I stopped for the night outside Ripky. Next day, when I started to cycle I was caught by an excavator who chugged up to 27 km/h. I quickly speeded up behind it and grabbed the bucket, a little lift is not wrong, I thought. The driver saw me after a few minutes and was, mildly speaking, a little upset. Ok then. I let go but follow him in his tail, thanks to the breeze behind him for about 20 km. Easy ride. When we got to Chernihiv exit I thanked for me. Biked to the center and yes, there was an ATM. Took out my money and went on to look for the exit towards Kiev. Do not know how I rode but it took an hour to find the right way out. Had to ask some local people who all showed different ways. Finally, I asked some policemen and then I was back on the right track.

After Chernihiv, I left the highway and took a smaller road to Kiev. There was nothing exciting about that road. The rain began at lunchtime. I Stopped for lunch inside an abandoned house so lunch was dry anyway. Should I wait or should I go on was the standing issue. I went because the rain was warm and not too much more as a light rain.

I came to Desna late afternoon after 110 km cycling; thereof 70 km in rain. Desna is a strange city, surrounded by a two meter high wall with barbed wire on top. Desna is or was a training ground for the Russian tank army. Officers and private lived inside the walls. Today it is only the walls left and the city is open. I got into the city to find a grocery to get something to eat for the night. I continued in the rain around the city and saw the explanation for the wall. Across the city there were parking and garages for armor and maintenance machines and more. Today is of course the city open.

In panic I began to desperately look for a dry place to pitch the tent but nowhere. In the end, 4 km south of the city I hit it up in the pine forest 100 yards from the road. It was a badly chosen location. Under the tent there were branches and cones so the night was not pleasant.

Everything was wet, bike, clothes, sleeping bag, tent, food. I was slightly hypodermic and had to start to warm myself up in my sleeping bag before I could start thinking about cooking some food. I managed to make some soup and eat bread. I went to sleep when darkness came. During the night it rained. Next morning I put on my wet clothes, not a pleasant feeling, I can promise. The rain had at least a short break in the morning and I could continue with good speed to Kiev. Finally I came to the city border. Coming to a big city and spot the right way to hostel is not easy. I started by stopping at gas stations and ask for advice. I got good guidance from a man. Saw a McDonald and took a Big Mac & Co. for lunch. Eventually came to the center, and succeeded in finding hostel easy.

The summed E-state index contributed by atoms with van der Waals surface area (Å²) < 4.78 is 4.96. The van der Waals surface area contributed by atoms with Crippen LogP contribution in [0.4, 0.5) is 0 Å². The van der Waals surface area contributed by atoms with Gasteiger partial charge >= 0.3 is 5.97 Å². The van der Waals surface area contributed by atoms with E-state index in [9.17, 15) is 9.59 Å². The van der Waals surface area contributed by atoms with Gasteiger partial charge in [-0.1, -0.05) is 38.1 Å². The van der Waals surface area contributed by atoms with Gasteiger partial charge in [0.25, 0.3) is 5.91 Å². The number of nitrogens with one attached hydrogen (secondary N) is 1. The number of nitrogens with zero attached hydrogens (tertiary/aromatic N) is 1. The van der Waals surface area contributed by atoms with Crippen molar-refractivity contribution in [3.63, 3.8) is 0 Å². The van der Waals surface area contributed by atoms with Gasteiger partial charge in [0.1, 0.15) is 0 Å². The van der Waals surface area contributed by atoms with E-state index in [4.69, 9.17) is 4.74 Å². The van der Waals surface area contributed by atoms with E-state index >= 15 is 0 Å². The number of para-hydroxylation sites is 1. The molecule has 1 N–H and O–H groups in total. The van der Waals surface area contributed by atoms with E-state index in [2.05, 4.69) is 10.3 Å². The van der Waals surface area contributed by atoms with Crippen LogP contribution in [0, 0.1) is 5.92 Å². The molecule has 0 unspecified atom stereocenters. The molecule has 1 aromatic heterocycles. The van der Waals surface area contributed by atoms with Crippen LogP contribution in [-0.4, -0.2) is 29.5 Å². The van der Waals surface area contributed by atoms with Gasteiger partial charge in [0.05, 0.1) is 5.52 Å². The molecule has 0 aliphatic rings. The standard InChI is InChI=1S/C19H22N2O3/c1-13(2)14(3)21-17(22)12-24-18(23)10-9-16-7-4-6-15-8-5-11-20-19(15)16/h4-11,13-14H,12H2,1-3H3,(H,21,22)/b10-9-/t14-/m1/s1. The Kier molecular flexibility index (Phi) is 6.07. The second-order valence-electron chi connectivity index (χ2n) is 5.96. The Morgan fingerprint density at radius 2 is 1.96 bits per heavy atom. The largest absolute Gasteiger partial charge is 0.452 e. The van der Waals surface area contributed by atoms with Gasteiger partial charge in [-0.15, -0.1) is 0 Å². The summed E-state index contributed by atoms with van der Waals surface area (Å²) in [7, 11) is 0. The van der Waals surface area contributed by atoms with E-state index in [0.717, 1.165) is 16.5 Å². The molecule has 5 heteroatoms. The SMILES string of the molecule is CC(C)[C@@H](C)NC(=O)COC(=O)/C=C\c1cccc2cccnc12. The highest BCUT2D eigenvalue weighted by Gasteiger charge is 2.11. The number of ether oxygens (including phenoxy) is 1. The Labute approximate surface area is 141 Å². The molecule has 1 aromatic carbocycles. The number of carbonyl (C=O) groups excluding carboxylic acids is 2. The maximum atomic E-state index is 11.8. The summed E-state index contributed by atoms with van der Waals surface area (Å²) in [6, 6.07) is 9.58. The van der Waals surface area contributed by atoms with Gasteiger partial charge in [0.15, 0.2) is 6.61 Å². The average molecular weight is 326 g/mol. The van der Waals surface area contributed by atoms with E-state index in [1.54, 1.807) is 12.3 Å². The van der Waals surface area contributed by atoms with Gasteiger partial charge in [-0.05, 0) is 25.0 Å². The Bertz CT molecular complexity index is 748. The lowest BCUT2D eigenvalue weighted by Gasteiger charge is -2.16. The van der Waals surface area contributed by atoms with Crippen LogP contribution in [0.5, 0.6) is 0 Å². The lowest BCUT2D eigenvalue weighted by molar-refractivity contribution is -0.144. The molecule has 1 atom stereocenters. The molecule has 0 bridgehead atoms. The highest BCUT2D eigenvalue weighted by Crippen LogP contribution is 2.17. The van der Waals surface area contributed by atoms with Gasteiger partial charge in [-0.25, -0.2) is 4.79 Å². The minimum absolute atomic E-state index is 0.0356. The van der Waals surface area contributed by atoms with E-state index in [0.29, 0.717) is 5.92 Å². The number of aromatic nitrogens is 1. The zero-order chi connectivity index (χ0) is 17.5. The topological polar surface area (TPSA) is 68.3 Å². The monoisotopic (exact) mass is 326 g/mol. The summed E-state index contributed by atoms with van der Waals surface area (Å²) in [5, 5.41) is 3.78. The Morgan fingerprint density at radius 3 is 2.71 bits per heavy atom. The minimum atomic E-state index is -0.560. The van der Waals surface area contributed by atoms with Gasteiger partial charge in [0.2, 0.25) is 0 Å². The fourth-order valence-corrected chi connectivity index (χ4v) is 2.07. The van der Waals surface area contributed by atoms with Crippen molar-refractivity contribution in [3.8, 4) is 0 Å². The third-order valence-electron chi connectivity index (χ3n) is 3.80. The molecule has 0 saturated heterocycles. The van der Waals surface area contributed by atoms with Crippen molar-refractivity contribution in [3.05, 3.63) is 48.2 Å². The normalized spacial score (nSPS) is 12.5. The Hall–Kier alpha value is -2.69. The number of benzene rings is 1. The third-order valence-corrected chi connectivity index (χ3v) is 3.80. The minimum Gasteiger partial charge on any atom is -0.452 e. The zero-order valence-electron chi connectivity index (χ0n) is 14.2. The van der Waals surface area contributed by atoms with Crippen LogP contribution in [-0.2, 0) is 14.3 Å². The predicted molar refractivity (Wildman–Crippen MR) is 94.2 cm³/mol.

Yesterday I had a walk in town. Come to Freedom Square. Today I took a closer look at the Golden Gate, old Kiev main entrance from south. It was nice to be in Kiev and rest but an even bigger relief to continue south tomorrow.

I Left Kiev early in the morning to continue south in the belief that I could easily find my find out of the city. I had used more than 30 minutes in the evening before to study city maps and write directions. Actually I came out of the city easy. After the 20 km mark on the H1, I took off to the left to follow the Dnieper’s and take a closer look at some amazing houses.

I saw fantastic summer houses, or was it permanent housing. Anyways, gated communities with guards and impossible to get closer. Saw many large houses with security guards. I followed the river Dnepr until I came to Kaniv at 17 o’clock. On the way there I met a Scotsman who built a home for orphans with his Polish wife. He saw my Swedish flag, and wanted to talk a little bit. I took the opportunity to fill my water bottles there. I Came to Kaniv, took a beer stop at a bar. Two mountain bike riders came up to ask if there really was one Swedish biker from Sweden. Certainly, I said, insane was their overall reaction.

I continued until I was out of town and put up my tent about 10 meters from the Dnepr river. That was one of the most beautiful camp spots so far and definitely one of the driest. I had a nice evening there at the beach. It was quiet and warm.

After I looked at the monument in Kaniv of Shevshenko. Taras Shevchenko has a unique place in Ukrainian cultural history and in world literature. His writings formed the foundation for the modern Ukrainian literature to a degree that he is also considered the founder of the modern written Ukrainian language. Therefore I was interesting to see this monument.